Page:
After a year of news highlighting the dismal conditions many military families experienced in base housing, the Army has finalized an incentive fee structure with the private companies that manage the units, a service news release said Thursday.
The details of the plan were not immediately clear, but it "puts families first and holds companies accountable," according to the release.
Military families have reported lead contamination and pest infestation in surveys by the Army and the Military Family Advisory Network. Congress stepped in with hearings about the issues, instituting some change via the fiscal 2020 defense budget.
Those 2020 National Defense Authorization Act provisions were also discussed in the latest meeting Wednesday between Army Secretary Ryan McCarthy, other officials and the private housing companies.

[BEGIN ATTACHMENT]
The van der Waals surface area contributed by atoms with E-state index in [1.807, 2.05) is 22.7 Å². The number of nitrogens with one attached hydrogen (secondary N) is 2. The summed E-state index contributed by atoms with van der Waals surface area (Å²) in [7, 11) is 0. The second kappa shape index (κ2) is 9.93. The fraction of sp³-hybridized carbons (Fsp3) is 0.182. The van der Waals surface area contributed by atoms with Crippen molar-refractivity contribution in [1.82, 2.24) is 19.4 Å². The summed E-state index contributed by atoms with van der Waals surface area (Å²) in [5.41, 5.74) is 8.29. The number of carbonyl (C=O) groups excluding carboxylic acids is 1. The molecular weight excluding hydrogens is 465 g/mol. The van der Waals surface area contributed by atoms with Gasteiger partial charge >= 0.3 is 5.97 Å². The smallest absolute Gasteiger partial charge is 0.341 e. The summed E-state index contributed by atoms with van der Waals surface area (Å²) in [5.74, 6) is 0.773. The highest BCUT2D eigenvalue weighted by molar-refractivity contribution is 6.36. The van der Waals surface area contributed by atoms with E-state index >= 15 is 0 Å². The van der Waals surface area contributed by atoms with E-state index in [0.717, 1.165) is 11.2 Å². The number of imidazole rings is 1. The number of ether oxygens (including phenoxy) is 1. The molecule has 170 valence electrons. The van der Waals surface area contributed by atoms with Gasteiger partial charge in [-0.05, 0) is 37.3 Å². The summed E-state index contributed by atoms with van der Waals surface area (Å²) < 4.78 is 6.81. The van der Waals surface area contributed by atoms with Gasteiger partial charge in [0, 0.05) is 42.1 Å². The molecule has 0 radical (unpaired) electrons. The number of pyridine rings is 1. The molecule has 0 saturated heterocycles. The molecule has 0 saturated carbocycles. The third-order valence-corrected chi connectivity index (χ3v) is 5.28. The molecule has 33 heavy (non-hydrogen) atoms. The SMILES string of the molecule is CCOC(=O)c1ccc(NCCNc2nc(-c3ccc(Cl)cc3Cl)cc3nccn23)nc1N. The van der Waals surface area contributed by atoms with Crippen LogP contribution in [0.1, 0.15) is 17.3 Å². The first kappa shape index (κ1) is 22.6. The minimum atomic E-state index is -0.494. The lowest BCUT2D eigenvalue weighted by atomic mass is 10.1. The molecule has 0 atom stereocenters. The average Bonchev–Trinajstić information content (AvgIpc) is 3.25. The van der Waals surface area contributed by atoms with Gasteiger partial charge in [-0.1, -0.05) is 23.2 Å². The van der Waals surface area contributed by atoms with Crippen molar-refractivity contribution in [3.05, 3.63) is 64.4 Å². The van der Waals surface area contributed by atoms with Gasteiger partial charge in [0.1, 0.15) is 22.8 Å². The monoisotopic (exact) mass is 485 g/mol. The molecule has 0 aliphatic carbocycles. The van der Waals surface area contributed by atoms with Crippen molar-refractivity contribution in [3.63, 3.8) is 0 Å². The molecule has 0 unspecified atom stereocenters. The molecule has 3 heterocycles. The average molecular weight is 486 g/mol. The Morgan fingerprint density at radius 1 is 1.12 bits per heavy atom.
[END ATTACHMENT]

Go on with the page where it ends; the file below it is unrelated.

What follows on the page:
"We have made significant strides over the last year to provide quality, safe and secure housing, but we have more work to do," said Gen. Gus Perna, head of Army Materiel Command, in a statement. "We are focused on investment and reinvestment strategies to ensure long-term viability and quality of housing."
The NDAA directed the Defense Department to develop a dispute-resolution process, move in/move out procedures and a common lease agreement. It is also to make home-maintenance histories publicly available.
Attendees also discussed a need to review the Basic Allowance for Housing process to ensure payments are "accurately" reflecting market costs.
So far, the release said, these meetings have led to quarterly town hall gatherings at every installation, hiring more staff, giving garrison commanders full access to work orders and creating a mobile app to submit and track work orders.
-- Dorothy Mills-Gregg can be reached at email@example.com. Follow her on Twitter at @DMillsGregg.